Mapping the interaction of a single atom with a single photon may inform design of quantum devices

Have you ever wondered how you see the world? Vision is about photons of light, which are packets of energy, interacting with the atoms or molecules in what...

Im Focus: Novel silicon etching technique crafts 3-D gradient refractive index micro-optics

A multi-institutional research collaboration has created a novel approach for fabricating three-dimensional micro-optics through the shape-defined formation of porous silicon (PSi), with broad impacts in integrated optoelectronics, imaging, and photovoltaics.

Working with colleagues at Stanford and The Dow Chemical Company, researchers at the University of Illinois at Urbana-Champaign fabricated 3-D birefringent...

Im Focus: Quantum Particles Form Droplets

In experiments with magnetic atoms conducted at extremely low temperatures, scientists have demonstrated a unique phase of matter: The atoms form a new type of quantum liquid or quantum droplet state. These so called quantum droplets may preserve their form in absence of external confinement because of quantum effects. The joint team of experimental physicists from Innsbruck and theoretical physicists from Hannover report on their findings in the journal Physical Review X.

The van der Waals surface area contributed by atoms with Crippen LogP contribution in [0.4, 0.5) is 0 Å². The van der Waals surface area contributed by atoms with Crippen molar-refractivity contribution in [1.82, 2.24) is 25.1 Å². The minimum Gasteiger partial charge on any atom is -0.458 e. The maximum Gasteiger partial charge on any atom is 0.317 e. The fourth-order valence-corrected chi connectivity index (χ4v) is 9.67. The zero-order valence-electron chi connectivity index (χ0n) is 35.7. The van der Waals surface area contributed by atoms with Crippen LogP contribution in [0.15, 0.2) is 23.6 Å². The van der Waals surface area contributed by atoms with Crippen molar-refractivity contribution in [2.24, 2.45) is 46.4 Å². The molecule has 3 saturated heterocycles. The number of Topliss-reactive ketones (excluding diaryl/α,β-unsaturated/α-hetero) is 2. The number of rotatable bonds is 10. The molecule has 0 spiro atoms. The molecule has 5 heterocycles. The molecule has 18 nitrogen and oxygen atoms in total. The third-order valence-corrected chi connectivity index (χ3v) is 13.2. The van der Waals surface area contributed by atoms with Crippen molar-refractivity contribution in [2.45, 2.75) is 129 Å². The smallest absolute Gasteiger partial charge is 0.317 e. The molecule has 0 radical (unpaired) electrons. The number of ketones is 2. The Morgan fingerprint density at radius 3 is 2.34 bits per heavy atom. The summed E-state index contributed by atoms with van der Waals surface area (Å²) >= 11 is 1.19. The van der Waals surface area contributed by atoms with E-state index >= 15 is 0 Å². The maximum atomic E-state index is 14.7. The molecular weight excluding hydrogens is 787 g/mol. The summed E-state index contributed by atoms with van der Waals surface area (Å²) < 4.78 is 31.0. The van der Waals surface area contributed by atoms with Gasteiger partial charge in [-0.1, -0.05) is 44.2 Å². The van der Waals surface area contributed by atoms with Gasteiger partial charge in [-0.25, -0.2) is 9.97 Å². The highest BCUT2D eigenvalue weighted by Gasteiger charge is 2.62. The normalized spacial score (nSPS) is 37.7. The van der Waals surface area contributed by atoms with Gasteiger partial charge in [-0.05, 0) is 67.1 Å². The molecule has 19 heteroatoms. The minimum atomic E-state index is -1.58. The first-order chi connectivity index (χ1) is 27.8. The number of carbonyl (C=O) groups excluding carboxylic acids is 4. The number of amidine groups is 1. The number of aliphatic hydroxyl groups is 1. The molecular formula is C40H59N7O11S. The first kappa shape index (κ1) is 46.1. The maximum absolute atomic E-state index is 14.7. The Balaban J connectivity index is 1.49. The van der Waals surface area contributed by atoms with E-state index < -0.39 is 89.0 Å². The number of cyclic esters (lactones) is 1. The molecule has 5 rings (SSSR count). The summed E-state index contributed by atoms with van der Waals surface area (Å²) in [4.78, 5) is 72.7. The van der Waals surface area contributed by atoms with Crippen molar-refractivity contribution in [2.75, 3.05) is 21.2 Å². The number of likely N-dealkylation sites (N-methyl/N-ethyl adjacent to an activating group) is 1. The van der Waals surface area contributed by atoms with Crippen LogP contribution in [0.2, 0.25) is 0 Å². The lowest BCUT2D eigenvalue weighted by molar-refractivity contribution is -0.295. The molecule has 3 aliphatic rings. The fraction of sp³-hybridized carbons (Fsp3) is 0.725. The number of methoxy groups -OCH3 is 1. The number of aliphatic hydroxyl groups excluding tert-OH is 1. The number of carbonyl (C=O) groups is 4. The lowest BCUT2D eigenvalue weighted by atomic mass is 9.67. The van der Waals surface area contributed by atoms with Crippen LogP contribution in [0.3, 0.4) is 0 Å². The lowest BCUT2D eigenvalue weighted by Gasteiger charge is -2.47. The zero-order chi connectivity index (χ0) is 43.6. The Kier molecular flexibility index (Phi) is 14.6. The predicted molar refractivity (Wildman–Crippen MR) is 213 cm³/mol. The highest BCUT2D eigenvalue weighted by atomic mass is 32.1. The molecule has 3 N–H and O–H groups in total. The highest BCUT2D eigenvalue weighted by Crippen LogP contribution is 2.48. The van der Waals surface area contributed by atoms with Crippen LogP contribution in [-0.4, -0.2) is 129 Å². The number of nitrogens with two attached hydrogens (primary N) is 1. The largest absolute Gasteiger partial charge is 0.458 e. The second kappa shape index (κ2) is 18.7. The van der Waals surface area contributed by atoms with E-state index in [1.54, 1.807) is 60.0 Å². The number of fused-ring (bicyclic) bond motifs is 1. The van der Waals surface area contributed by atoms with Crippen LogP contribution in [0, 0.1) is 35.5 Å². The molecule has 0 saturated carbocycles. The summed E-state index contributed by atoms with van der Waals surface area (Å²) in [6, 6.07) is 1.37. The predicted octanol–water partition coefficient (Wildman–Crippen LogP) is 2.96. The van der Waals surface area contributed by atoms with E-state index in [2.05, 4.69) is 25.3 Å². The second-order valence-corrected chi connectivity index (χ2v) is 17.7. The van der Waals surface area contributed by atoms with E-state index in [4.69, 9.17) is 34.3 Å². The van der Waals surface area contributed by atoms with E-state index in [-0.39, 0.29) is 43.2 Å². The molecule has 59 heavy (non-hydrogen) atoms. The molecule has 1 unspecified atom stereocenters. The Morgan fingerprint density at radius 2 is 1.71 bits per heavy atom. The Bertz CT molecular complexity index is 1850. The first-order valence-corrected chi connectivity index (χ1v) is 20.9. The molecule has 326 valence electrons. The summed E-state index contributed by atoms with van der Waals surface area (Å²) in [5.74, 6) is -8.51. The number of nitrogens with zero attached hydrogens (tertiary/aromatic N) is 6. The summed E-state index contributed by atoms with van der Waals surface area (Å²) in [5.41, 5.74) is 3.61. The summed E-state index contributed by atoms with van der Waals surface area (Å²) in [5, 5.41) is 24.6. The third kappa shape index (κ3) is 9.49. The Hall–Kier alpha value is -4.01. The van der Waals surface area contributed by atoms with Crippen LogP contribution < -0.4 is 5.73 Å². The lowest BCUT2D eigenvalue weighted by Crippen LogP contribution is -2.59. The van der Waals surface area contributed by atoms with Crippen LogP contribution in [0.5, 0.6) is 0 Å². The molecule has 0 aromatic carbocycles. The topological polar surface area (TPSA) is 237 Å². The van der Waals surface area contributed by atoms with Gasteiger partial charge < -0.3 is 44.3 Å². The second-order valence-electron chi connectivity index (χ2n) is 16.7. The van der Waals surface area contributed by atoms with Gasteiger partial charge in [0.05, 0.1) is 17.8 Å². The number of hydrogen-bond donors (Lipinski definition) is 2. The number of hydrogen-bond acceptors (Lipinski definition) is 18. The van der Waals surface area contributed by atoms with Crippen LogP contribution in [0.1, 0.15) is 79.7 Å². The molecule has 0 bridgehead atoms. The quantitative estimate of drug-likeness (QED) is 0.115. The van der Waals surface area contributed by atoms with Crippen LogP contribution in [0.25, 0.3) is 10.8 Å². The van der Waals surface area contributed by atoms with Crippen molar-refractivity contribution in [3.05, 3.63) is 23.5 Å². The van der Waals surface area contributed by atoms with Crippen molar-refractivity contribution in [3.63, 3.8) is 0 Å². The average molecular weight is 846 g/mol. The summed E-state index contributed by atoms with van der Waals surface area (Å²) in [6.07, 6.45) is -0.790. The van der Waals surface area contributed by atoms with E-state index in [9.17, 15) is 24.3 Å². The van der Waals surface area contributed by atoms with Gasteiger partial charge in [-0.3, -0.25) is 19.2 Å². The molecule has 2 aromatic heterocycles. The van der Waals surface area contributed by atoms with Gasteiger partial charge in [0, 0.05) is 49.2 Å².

“Our Quantum droplets are in the gas phase but they still drop like a rock,” explains experimental physicist Francesca Ferlaino when talking about the...

All Focus news of the innovation-report >>>

Anzeige

Anzeige

Event News

ICTM Conference 2017: Production technology for turbomachine manufacturing of the future

16.11.2016 | Event News

Innovation Day Laser Technology – Laser Additive Manufacturing

01.11.2016 | Event News

#IC2S2: When Social Science meets Computer Science - GESIS will host the IC2S2 conference 2017

14.10.2016 | Event News

 
Latest News

Researchers identify potentially druggable mutant p53 proteins that promote cancer growth

09.12.2016 | Life Sciences

Scientists produce a new roadmap for guiding development & conservation in the Amazon

09.12.2016 | Ecology, The Environment and Conservation

Satellites, airport visibility readings shed light on troops' exposure to air pollution

09.12.2016 | Health and Medicine

VideoLinks
B2B-VideoLinks
More VideoLinks >>>